Figure 5. Specimen as an assembled and in parts.
Figure 5. Specimen as an assembled and in parts.
Energies 12 02705 g005
Figure 6. Loading system.
Figure 6. Loading system.
Energies 12 02705 g006
Figure 7. Fitted condition indicators for dataset 1: (a) Fitted condition indicators using exponential functions; (b) Fitted condition indicators using polynomial functions.
Figure 7. Fitted condition indicators for dataset 1: (a) Fitted condition indicators using exponential functions; (b) Fitted condition indicators using polynomial functions.
Energies 12 02705 g007aEnergies 12 02705 g007b
Figure 8. Fitted condition indicators for dataset 2 (exponential and polynomial functions): (a) Actual and fitted root mean square (RMS); (b) Actual and fitted Kurtosis (KU).
Figure 8. Fitted condition indicators for dataset 2 (exponential and polynomial functions): (a) Actual and fitted root mean square (RMS); (b) Actual and fitted Kurtosis (KU).
Energies 12 02705 g008
Figure 9. Neural Network Training Regression (dataset 1).
Figure 9. Neural Network Training Regression (dataset 1).
Energies 12 02705 g009
Figure 10. Neural Network Training Regression (dataset 2).
Figure 10. Neural Network Training Regression (dataset 2).
Energies 12 02705 g010
Figure 11. Remaining useful life (RUL) results (dataset 1): (a) Regression Model RUL results; (b) Artificial neural network RUL results.
Figure 11. Remaining useful life (RUL) results (dataset 1): (a) Regression Model RUL results; (b) Artificial neural network RUL results.
Energies 12 02705 g011
Figure 12. Remaining useful life (RUL) results (dataset 2): (a) Regression Model RUL results; (b) Artificial neural network RUL results.
Figure 12. Remaining useful life (RUL) results (dataset 2): (a) Regression Model RUL results; (b) Artificial neural network RUL results.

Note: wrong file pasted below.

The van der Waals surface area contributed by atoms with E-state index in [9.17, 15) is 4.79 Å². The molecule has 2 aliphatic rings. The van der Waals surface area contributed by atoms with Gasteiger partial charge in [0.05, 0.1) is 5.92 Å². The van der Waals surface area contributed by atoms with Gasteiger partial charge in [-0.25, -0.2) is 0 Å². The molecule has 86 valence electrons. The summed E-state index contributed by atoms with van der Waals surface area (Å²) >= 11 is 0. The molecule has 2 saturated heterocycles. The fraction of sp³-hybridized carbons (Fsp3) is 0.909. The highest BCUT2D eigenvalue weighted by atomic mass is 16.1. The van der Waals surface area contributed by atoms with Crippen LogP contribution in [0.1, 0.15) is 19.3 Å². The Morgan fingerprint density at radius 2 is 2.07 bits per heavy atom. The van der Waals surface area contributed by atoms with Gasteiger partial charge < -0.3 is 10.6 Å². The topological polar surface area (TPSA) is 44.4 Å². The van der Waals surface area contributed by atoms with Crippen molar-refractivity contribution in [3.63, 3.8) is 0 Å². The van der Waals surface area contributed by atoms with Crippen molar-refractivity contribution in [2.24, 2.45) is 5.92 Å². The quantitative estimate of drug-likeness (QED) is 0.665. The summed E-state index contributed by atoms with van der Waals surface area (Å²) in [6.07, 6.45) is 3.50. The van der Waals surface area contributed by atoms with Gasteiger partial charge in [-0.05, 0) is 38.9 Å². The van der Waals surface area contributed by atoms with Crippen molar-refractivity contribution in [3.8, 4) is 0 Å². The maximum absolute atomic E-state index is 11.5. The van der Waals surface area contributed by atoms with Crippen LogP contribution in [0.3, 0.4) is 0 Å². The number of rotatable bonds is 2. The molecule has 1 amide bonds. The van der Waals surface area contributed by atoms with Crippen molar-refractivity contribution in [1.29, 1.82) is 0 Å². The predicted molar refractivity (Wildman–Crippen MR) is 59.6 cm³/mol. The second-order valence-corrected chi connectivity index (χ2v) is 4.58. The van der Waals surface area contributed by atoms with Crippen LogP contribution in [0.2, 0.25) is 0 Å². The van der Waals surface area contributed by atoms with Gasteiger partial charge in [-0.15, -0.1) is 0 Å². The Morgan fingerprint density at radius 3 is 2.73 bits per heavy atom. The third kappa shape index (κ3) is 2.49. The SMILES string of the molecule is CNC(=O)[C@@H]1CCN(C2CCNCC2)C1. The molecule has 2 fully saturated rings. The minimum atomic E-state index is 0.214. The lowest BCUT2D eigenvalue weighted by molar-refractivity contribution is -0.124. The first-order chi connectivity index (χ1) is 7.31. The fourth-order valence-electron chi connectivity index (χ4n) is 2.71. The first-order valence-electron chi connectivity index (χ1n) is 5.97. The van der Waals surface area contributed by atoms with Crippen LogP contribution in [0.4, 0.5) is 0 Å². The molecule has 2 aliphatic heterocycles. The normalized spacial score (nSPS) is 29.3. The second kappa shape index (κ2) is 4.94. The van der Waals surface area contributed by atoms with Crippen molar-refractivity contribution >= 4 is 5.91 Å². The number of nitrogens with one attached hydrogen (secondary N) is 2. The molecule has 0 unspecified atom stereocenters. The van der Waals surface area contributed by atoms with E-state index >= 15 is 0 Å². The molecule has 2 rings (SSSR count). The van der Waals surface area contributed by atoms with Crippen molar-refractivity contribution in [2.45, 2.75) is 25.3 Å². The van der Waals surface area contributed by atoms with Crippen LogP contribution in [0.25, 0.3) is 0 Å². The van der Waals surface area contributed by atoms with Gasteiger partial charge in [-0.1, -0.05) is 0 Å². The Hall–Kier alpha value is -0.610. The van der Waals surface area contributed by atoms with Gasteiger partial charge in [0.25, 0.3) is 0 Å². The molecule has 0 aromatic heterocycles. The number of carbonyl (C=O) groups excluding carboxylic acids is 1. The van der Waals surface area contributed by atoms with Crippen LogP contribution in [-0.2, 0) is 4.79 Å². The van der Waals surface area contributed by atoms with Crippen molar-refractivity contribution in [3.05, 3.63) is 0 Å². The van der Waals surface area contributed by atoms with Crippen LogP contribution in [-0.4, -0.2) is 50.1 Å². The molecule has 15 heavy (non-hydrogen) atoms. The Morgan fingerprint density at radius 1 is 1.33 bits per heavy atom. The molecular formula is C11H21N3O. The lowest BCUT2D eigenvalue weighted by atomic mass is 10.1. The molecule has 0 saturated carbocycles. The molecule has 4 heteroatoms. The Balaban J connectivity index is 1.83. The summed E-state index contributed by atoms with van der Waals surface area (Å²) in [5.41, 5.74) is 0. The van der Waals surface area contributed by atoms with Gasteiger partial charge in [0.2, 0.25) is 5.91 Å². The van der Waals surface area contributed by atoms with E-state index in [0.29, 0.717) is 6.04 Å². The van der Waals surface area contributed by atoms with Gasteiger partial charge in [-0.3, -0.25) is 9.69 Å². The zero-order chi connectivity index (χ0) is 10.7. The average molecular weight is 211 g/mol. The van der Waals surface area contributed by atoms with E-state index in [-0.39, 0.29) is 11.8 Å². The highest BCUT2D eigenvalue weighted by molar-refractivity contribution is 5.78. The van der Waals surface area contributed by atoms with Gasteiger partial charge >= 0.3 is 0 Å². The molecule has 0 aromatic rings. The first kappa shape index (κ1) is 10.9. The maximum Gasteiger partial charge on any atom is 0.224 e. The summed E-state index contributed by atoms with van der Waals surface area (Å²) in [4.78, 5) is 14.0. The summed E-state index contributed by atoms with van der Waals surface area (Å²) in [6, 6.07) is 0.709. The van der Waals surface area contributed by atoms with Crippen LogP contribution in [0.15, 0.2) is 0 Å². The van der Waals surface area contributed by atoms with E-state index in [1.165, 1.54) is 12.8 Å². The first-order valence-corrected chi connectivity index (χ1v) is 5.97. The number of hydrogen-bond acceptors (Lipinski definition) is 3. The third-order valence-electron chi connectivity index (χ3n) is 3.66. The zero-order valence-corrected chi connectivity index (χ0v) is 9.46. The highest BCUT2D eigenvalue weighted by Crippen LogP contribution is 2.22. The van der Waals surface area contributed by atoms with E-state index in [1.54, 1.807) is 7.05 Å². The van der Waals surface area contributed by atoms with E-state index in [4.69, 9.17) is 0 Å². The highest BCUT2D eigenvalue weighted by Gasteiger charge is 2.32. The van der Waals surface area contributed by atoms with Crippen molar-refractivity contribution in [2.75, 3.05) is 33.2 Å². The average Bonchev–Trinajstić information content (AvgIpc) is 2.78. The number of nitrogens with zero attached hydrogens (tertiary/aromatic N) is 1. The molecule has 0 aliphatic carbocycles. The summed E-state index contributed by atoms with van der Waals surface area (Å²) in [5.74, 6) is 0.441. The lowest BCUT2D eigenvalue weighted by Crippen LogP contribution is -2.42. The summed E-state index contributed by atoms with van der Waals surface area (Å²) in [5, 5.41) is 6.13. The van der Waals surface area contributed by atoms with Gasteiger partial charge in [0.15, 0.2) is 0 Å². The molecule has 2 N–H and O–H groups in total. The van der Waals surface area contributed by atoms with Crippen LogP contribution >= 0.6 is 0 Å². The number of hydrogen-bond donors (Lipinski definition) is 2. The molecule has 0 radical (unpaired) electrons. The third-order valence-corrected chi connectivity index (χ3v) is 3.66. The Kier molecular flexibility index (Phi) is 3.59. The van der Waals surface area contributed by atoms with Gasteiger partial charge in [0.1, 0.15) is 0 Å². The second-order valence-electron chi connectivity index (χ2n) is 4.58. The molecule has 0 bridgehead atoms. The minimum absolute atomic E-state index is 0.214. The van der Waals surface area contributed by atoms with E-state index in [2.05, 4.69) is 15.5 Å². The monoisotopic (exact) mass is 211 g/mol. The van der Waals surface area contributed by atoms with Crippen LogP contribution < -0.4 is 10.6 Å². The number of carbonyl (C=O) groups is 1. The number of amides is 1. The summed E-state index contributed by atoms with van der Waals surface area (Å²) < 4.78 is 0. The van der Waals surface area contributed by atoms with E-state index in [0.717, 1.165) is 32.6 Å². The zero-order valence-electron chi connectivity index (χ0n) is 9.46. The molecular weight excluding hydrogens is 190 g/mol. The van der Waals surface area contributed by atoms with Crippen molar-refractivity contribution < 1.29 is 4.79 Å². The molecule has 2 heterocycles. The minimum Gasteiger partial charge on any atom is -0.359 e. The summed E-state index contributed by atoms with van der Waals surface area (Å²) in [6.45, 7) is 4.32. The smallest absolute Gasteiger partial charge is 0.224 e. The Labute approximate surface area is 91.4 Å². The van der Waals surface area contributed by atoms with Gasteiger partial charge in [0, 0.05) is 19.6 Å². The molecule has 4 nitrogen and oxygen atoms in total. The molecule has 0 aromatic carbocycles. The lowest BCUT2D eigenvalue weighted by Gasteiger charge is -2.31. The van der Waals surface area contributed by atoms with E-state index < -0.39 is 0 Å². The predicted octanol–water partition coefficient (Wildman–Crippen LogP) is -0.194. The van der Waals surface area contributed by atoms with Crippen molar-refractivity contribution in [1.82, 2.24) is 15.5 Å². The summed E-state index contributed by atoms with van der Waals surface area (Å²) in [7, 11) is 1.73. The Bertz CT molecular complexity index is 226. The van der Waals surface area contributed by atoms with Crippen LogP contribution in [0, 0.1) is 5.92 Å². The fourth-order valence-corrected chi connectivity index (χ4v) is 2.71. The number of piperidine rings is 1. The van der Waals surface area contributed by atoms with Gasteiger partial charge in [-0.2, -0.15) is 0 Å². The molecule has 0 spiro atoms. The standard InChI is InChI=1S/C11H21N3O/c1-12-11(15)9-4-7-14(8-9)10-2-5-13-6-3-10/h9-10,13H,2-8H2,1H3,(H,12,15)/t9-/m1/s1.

Energies 12 02705 g012
Table 1. Wind turbine operating details.
Table 1. Wind turbine operating details.
Machine StateIncreasing Inner Race Bearing Fault
Power rating 2 MW flux
Nominal speed1800 rpm
Measurement ChannelSensor
Sample rate 97,656 Hz
Record length 6 s
Sensor typeAccelerometer
Table 2. Specification of Cooper cylindrical roller bearing type (01B 40MM GR).
Table 2. Specification of Cooper cylindrical roller bearing type (01B 40MM GR).
External Diameter (Pitch)84.14 mm
Internal Diameter (Bore)40.00 mm
Pitch Circle Diameter62.71 mm
Roller Diameter11.91 mm
Number of Rollers10
Weight of the Specimen1.2 kg
Table 3. Optimal estimated exponential model constants.
Table 3. Optimal estimated exponential model constants.
Condition IndicatorsDataset 1Dataset 2
Model ConstantsRMSEAdj. R2Model ConstantsRMSEAdj. R2
Table 4. Optimal estimated polynomial model constants.
Table 4. Optimal estimated polynomial model constants.
Condition IndicatorsDataset 1Dataset 2
Model ConstantsRMSEAdj. R2Model ConstantsRMSEAdj. R2

Share and Cite

MDPI and ACS Style

Li, X.; Elasha, F.; Shanbr, S.; Mba, D. Remaining Useful Life Prediction of Rolling Element Bearings Using Supervised Machine Learning. Energies 2019, 12, 2705.

AMA Style

Li X, Elasha F, Shanbr S, Mba D. Remaining Useful Life Prediction of Rolling Element Bearings Using Supervised Machine Learning. Energies. 2019; 12(14):2705.

Chicago/Turabian Style

Li, Xiaochuan, Faris Elasha, Suliman Shanbr, and David Mba. 2019. "Remaining Useful Life Prediction of Rolling Element Bearings Using Supervised Machine Learning" Energies 12, no. 14: 2705.

Note that from the first issue of 2016, this journal uses article numbers instead of page numbers. See further details here.

Article Metrics

Back to TopTop